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Norfolk Southern says it has finished cleaning up soil under tracks where East Palestine derailment took place

The railroad says more than 73,000 tons of soil and over two million gallons of water were taken from the site, with new rails also being put in place.

EAST PALESTINE, Ohio — More than four months after the toxic train derailment in East Palestine, Norfolk Southern says its crews have completed decontaminating the railroad tracks where the wreck took place.

In a release sent out Monday afternoon, the railway said all of the soil underneath the tracks has been removed and replaced with "approved backfill material." In addition, new rails were also installed, with all of the work being done under the supervision of the United States and Ohio Environmental Protection Agencies.

"We promised to listen to residents and support East Palestine for the long haul. Fully cleaning up both tracks shows that we are keeping our promises," Norfolk Southern President and CEO Alan H. Shaw said in a statement. "We fully understand our responsibility to make things right in East Palestine, and as we mark this phase of remediation, we are dedicated to making further progress and investing in the community."

The cleanup dates back to Feb. 3, when a 149-car freight train came off the tracks due to what the National Transportation Safety Board says was an axle failure. Of the 38 cars that derailed, several contained hazardous materials, with some of those liquids seeping into the soil and nearby waterways.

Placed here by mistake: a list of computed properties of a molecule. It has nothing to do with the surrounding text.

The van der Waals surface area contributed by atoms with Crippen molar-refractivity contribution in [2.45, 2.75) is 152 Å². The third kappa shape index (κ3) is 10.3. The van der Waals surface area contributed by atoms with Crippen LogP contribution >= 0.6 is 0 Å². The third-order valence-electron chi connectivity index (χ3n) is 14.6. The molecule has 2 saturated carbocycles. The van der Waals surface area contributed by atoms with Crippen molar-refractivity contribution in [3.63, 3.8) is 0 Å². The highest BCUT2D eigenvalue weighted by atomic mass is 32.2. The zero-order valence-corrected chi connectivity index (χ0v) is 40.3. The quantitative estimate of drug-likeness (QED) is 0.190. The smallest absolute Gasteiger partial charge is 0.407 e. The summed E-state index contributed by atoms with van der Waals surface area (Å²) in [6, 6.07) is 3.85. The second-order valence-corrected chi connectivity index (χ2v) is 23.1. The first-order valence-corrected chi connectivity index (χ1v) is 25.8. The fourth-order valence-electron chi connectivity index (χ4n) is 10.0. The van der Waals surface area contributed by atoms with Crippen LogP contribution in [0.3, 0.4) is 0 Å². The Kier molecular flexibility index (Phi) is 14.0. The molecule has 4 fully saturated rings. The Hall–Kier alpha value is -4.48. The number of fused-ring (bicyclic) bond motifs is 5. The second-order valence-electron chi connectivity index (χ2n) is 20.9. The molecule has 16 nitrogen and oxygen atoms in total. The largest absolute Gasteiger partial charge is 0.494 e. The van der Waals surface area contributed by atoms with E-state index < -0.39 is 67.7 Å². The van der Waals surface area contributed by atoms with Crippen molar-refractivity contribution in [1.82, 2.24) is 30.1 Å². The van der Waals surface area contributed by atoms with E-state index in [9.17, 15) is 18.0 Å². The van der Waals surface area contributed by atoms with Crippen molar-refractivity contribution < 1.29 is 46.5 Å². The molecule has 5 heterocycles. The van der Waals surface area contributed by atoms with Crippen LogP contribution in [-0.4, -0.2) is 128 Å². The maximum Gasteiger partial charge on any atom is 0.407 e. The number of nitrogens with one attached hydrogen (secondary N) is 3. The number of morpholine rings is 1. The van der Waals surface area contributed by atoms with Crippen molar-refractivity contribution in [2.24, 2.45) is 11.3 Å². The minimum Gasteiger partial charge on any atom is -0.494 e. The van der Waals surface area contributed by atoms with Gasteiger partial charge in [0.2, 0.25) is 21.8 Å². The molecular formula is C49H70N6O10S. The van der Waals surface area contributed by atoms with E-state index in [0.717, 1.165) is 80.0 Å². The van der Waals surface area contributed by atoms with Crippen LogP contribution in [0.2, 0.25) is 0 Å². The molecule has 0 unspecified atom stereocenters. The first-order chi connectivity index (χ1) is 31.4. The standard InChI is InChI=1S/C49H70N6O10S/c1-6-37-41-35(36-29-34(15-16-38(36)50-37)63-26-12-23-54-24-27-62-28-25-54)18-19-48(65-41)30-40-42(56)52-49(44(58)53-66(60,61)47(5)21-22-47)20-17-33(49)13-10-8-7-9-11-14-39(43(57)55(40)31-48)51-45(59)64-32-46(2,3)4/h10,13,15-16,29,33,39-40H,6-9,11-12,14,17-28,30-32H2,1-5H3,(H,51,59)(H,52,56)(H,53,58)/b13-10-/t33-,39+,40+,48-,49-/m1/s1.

Following an evacuation order and a controversial controlled release that sent vinyl chloride billowing into the air, Norfolk Southern almost immediately began running trains over the site again. This did not sit well with residents and local officials, particularly East Palestine Mayor Trent Conaway.

"I was not very happy with that," Conaway told 3News' Neil Fischer back in February, claiming the railway had said operations wouldn't resume until all residents were back home from the evacuation. "Unless I go tie myself to the railroad tracks, that's about the only way I can stop them, and I'm not going to do that."

In response to intense criticism, the railroad gave in and announced it would rip up the affected rails, causing freight traffic to either be limited or outright rerouted over the ensuing months. NS says its workers have transported more than 73,000 tons of contaminated soil from the site, along with upwards of 20 million gallons of water.

While public officials have said the air and municipal drinking water are both safe, concerns from residents remain, and children and others are being told to keep out of local streams affected by the spill. State and federal leaders have pledged Norfolk Southern will pay for the cost of the incident, with the NTSB's final report on the matter expected sometime next year.

With cleanup now complete, Norfolk Southern says normal rail traffic through East Palestine will resume "in the coming weeks." The EPA has yet to comment on the matter.

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